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    ABSTRACT: The prognostic factors for patients with colorectal cancer liver metastasis (L-Mets) have not been fully described. Resected specimens were obtained surgically from 1998 to 2008 at our university hospital. We investigated whether the status of two primary lesion cancer stem biomarkers, CD44 and CD133, were maintained in L-Mets and whether these markers were L-Mets prognostic factors. To investigate the CD133 and CD44 status, proliferation, invasiveness, and chemoresistance were examined immunohistochemically by using MIB-1, E-cadherin, and ABC-G2. The CD44-positive rate in primary lesions and L-Mets was 41.4 and 58.7 %, respectively. There was no correlation of CD44 expression between primary lesions and L-Mets (r = 0.250, p = 0.071). The CD133-positive rate in primary lesions and L-Mets was 53.6 and 44.6 %, respectively. There was no correlation of CD133 expression between primary lesions and L-Mets (r = 0.219, p = 0.135). In the CD133-negative group, the MIB-1 index was significantly higher than in the CD133-positive group (61.6 vs. 46.3 %, p = 0.003), and E-cadherin expression was significantly lower in the CD133-negative group compared with the CD133-positive group (29.3 vs. 46.8 %, p = 0.001). Absence of CD133 expression in L-Mets correlated with poor overall survival (p = 0.006), and multivariate regression analysis showed that it was an independent marker for poor survival (hazard ratio 0.320, p = 0.0016). The absence of CD133 expression in L-Mets was an independent marker and a poor prognostic factor, possibly because of increased proliferation and invasiveness.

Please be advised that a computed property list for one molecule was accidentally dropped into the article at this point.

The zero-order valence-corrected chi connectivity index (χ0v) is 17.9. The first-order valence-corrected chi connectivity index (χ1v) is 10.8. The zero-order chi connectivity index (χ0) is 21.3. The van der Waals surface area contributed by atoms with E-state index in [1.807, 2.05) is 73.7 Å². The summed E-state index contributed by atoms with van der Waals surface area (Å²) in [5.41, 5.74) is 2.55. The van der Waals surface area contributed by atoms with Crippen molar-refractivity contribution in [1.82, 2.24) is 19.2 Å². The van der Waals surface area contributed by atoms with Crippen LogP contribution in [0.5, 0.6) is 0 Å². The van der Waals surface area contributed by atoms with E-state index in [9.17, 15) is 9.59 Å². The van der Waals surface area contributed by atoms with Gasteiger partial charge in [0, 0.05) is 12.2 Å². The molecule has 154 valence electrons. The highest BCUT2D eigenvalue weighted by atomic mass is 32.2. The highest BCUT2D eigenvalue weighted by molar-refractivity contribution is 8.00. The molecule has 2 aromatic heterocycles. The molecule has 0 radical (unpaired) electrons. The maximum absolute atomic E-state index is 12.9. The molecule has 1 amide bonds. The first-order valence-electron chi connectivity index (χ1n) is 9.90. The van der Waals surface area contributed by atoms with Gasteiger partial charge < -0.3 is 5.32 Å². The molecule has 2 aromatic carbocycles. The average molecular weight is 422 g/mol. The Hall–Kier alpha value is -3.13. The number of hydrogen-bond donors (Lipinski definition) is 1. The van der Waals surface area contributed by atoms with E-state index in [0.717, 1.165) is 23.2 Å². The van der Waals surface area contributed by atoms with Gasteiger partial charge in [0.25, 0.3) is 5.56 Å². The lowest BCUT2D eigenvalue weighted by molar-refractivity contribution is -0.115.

Annals of Surgical Oncology 02/2014; 21(6). DOI:10.1245/s10434-014-3549-1 · 3.94 Impact Factor

Publication Stats

2k Citations
346.67 Total Impact Points

Institutions

  • 1996–2015
    • Yokohama City University
      • Department of Medicine
      Yokohama, Kanagawa, Japan
  • 2014
    • Teikyo University
      • Department of Surgery
      Edo, Tōkyō, Japan
  • 2013
    • King Hussein Cancer Center
      `Ammān, Amman, Jordan